What’s the best thing about AutoCAD 2009?

It’s starting to look a bit negative around here, and it is only going to get more negative when I start describing the details of my still-unresolved Autodesk customer service debacle. So here’s something to provide a bit of balance. What do you like best about AutoCAD 2009? What is better, faster, easier, more cool or just plain fixed when compared with the release you were using previously? I have a few ideas of my own, and will run a poll when I get a few suggestions from you.

Autodesk’s 12-month release cycle – Is it harmful?

I’ve opened a poll asking for your opinion about whether the 12-month release cycle of AutoCAD and its variants is harmful to the quality of the software that Autodesk is providing. I won’t express my own opinion on this subject here yet, but will do so later, once the poll is closed. In the meantime, I’d love to hear your opinions on the subject.

AutoCAD 2009 – Top reasons to be Ribbonless

I’ve closed the poll for those of you who are using 2009 with the Ribbon turned off to show us the reasons why. The top 10 choices were: Tab concept means extra clicks (65%) Uses up too much screen space (64%) No advantage over existing methods (64%) Dislike concept of hiding tools – want buttons to stay visible (60%) Too hard to find things (51%) Using it minimised requires an extra click/hover (47%) Doesn’t make good use of my screen size/shape (45%) Tab switching is too slow (45%) Customising it is too difficult (44%) Ribbon content doesn’t match my needs …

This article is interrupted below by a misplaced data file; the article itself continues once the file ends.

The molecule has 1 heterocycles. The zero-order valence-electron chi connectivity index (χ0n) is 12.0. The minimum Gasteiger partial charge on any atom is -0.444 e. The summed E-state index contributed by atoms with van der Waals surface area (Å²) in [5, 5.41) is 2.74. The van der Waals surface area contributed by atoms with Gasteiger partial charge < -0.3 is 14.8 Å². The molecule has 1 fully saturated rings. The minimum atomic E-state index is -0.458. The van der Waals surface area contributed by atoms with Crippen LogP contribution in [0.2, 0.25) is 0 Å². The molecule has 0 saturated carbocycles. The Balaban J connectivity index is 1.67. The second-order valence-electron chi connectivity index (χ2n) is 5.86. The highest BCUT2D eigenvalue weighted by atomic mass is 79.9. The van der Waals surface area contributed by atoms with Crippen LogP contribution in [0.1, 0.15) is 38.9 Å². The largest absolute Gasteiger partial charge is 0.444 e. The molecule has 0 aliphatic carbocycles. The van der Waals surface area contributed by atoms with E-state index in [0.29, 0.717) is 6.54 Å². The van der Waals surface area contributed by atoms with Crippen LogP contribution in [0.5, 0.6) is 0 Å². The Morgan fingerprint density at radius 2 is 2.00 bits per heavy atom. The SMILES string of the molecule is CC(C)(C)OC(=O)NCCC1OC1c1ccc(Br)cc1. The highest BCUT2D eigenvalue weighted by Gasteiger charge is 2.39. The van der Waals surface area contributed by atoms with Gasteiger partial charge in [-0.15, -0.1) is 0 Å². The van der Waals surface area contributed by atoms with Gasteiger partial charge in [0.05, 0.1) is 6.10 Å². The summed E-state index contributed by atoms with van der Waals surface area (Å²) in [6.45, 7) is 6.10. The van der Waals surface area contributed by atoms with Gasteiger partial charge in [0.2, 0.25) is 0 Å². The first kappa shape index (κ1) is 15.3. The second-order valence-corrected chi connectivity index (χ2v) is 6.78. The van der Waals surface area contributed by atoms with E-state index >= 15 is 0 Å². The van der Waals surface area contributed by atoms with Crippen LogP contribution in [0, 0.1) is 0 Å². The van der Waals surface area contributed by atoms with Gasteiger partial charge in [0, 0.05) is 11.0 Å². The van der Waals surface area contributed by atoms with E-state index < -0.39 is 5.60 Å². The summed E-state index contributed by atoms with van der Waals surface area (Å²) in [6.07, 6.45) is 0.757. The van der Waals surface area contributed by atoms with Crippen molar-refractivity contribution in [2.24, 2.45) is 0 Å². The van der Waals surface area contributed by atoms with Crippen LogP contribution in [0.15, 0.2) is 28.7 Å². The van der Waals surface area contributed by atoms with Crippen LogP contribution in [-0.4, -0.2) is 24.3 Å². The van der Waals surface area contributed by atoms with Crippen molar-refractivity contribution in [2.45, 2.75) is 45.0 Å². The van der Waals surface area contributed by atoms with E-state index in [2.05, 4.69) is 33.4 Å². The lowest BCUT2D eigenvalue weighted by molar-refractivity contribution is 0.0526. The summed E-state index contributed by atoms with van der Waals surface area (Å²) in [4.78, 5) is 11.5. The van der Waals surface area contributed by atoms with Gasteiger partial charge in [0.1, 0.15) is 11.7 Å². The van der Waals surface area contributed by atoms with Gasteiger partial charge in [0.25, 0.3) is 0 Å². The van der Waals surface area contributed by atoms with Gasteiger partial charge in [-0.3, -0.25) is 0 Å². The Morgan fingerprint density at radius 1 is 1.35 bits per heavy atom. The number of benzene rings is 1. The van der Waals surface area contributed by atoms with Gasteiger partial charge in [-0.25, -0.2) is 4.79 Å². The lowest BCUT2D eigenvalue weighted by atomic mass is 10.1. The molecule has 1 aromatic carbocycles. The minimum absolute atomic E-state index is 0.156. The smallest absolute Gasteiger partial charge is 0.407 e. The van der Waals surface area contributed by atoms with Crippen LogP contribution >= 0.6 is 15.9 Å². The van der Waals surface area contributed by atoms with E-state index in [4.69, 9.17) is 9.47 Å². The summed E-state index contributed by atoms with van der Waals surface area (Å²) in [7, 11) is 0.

I like Bill Gates a little more now

I recently enjoyed reading what appears to be a genuine and not at all atypical internal Microsoft email from Bill Gates. I always enjoy seeing an honest opinion expressed in a way that cuts through the glossy corporate PR image, and this one certainly does that. Actually, it reminds me of the sort of thing I write in MyFeedback when evaluating pre-release versions of AutoCAD. It’s honest, it’s negative or even cutting where it needs to be, it represents a real user’s viewpoint, and most of all, it’s useful. I don’t think this sort of exposure does any harm at …

AutoCAD 2009 – How many people really are using the Ribbon?

I was interested to see Shaan Hurley reporting the Ribbon usage figures from the Customer Involvement Program (CIP). Shaan’s figures show Ribbon non-users at 46%, my poll results show it as 71%. Why the discrepancy? Is somebody telling fibs? I don’t think so. First, blog nauseam poll respondents represent a biased sample, comprising people who are more interested in AutoCAD than average users. Dare I say more knowledgeable? More likely to be power users or CAD Managers, anyway. They are probably more likely than average users to make changes from the default AutoCAD settings. But Shaan’s CIP users are also …

Totally abysmal customer service from Autodesk

I’ve been dealing with Autodesk in various ways for 23 years and have had a variety of experiences as a result; some good, some bad. The provision of the license codes needed to keep AutoCAD running has historically been pretty good. No longer. I’m currently going through the worst Autodesk customer service experience in my career. I’ve been trying for many weeks to obtain a few codes, without success. I’ll spare you the details for the time being to give Autodesk one last chance to come good. For now I’ll just say that a combination of restrictive policies, inflexibility in …